News Article Central Group Czech Republic Prague residential
by Property Forum | Residential

The frozen Czech residential real estate market experienced a minor shake-up when developer Central Group put fifty new apartments on the market in Prague's Harfa at a big discount. According to the developer, they were sold out in a few hours. The price was CZK 100,000 (€4,250) per sqm, a quarter cheaper than is usual in the locality and a third cheaper than the Prague average, writes

Central Group is trying to get Prague's new apartment market moving. It has put 50 flats on the market at a 25 percent discount. "It was an experiment to give the market a boost," says Dušan Kunovský, owner of Central Group. He mentions that the company wanted to attract attention to the new project in Harp by introducing prices for the first 50 flats out of the planned 400. "We are now evaluating the project and will see if this will be a trend we will follow when launching future projects," Kunovský adds. Although the Czech real estate market has started to revive in recent months, sales of new buildings are still very low compared to previous years. According to data from developers Central Group, Skanska Residential and Trigema, only 650 new apartments were sold in Prague in the first quarter of this year. Although this is 150 more than in the previous quarter, it is about a one-third drop year-on-year.

According to, discounts are proving to be a way for developers to sell more apartments. This is shown not only by the example of the Central Group but also by the Brno-based Trikaya group. In recent months, it has reduced the price of housing in its Ponavia project in the Královo Pole district by one percent. And it describes that buyers have increased as a result. "In several cases, these were buyers who had been considering buying an apartment in the project for some time, and this friendly step in the form of a price reduction was the impetus for them to make a final decision," the group's media representative Tashi Erml told the daily. The discounting also worked on the market for older apartments. Interest in them has started to revive in recent months. One of the reasons for this is that buyers are taking advantage of discounts, which, compared to last spring, can amount to more than a million crowns (€42,517) for larger prefabricated flats.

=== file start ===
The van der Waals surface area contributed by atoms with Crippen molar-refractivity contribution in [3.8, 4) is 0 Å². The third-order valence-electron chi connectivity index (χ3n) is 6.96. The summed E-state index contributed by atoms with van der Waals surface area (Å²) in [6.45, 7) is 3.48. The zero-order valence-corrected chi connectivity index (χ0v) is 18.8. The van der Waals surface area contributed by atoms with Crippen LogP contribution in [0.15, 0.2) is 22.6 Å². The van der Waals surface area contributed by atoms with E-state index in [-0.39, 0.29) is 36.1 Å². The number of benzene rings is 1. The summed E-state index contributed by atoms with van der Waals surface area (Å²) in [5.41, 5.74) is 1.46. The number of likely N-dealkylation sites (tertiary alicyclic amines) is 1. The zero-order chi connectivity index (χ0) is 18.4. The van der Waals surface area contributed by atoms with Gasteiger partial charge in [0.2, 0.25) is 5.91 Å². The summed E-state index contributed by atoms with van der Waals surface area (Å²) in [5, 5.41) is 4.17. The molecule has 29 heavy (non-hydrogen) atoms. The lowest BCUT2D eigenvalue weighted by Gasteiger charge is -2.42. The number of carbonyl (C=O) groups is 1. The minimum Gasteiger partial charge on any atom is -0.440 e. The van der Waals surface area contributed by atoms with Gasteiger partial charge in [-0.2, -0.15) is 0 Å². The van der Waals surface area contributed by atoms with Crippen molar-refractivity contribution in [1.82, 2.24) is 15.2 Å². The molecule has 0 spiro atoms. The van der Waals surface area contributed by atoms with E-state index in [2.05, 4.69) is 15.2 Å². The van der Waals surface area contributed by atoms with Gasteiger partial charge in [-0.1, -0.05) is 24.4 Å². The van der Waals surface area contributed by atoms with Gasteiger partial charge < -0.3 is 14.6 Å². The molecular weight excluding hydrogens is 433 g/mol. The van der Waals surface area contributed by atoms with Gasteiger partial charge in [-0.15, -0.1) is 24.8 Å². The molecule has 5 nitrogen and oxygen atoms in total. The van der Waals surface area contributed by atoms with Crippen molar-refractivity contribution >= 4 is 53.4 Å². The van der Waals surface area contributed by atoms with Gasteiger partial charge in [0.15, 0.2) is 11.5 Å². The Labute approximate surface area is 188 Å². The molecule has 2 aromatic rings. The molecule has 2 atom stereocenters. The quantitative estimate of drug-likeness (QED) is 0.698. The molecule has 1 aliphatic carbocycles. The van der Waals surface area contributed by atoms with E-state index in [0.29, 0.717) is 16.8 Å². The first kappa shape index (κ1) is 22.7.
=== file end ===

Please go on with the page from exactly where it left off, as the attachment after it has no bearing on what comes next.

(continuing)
Offers like the one Central Group came up with are also tempting because, unlike older flats, new ones do not come at an across-the-board discount. On the contrary, their prices have risen by four per cent year-on-year. In Q1, developers offered new buildings in the capital for almost CZK 155,000 per sqm (€6,585 per sqm). The selling prices, i.e. the prices people actually pay, amounted to almost CZK 152,000 per sqm (€6,455 per sqm). In practice, the average 70-metre flat will cost more than CZK 10.5 million (€4,457,745). In Brno, according to data from the developer Trikaya, new buildings are about 15-20 percent cheaper than in Prague. However, their prices are not falling year-on-year either.

However, according to Milan Rocek, executive director of the Dataligence project, formerly known as Cenová, an across-the-board cheapening of new apartments cannot be expected. This is also confirmed by representatives of the companies. Although the discounts help them attract buyers, they say they cannot get cheaper because of the persistently high prices of construction costs and labour. Although these have started to fall in recent months, they are still about 40 percent higher than in 2021. "We can't sell below cost," said Marcel Soural, head of the Trigema development group. According to the daily, Skanska is not going to discount either, and its CEO Dušan Kunovský does not expect to repeat his discount action in any of the existing projects. If he were to discount, it would again be only introductory prices for flats that are not yet on offer.